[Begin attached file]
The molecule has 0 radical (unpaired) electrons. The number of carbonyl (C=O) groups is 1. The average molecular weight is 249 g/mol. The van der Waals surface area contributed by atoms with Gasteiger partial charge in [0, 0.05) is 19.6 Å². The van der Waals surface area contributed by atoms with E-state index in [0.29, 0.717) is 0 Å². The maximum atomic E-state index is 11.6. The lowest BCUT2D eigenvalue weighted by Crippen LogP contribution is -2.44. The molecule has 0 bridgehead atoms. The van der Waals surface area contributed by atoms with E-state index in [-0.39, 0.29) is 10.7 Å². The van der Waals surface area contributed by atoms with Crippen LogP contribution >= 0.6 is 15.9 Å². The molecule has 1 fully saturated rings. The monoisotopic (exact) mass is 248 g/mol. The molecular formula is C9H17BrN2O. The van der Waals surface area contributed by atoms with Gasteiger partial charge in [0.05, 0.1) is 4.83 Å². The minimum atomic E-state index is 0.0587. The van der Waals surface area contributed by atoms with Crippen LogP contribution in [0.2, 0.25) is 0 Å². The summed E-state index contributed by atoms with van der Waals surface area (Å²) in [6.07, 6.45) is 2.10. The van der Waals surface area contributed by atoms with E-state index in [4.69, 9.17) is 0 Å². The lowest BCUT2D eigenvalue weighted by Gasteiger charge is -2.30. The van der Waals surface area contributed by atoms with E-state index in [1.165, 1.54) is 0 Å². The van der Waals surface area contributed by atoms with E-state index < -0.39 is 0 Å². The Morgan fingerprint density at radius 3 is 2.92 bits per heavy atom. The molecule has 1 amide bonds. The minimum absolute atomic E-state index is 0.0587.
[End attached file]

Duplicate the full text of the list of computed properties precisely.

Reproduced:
The molecule has 0 radical (unpaired) electrons. The number of carbonyl (C=O) groups is 1. The average molecular weight is 249 g/mol. The van der Waals surface area contributed by atoms with Gasteiger partial charge in [0, 0.05) is 19.6 Å². The van der Waals surface area contributed by atoms with E-state index in [0.29, 0.717) is 0 Å². The maximum atomic E-state index is 11.6. The lowest BCUT2D eigenvalue weighted by Crippen LogP contribution is -2.44. The molecule has 0 bridgehead atoms. The van der Waals surface area contributed by atoms with E-state index in [-0.39, 0.29) is 10.7 Å². The van der Waals surface area contributed by atoms with Crippen LogP contribution >= 0.6 is 15.9 Å². The molecule has 1 fully saturated rings. The monoisotopic (exact) mass is 248 g/mol. The molecular formula is C9H17BrN2O. The van der Waals surface area contributed by atoms with Gasteiger partial charge in [0.05, 0.1) is 4.83 Å². The minimum atomic E-state index is 0.0587. The van der Waals surface area contributed by atoms with Crippen LogP contribution in [0.2, 0.25) is 0 Å². The summed E-state index contributed by atoms with van der Waals surface area (Å²) in [6.07, 6.45) is 2.10. The van der Waals surface area contributed by atoms with E-state index in [4.69, 9.17) is 0 Å². The lowest BCUT2D eigenvalue weighted by Gasteiger charge is -2.30. The van der Waals surface area contributed by atoms with E-state index in [1.165, 1.54) is 0 Å². The van der Waals surface area contributed by atoms with E-state index < -0.39 is 0 Å². The Morgan fingerprint density at radius 3 is 2.92 bits per heavy atom. The molecule has 1 amide bonds. The minimum absolute atomic E-state index is 0.0587.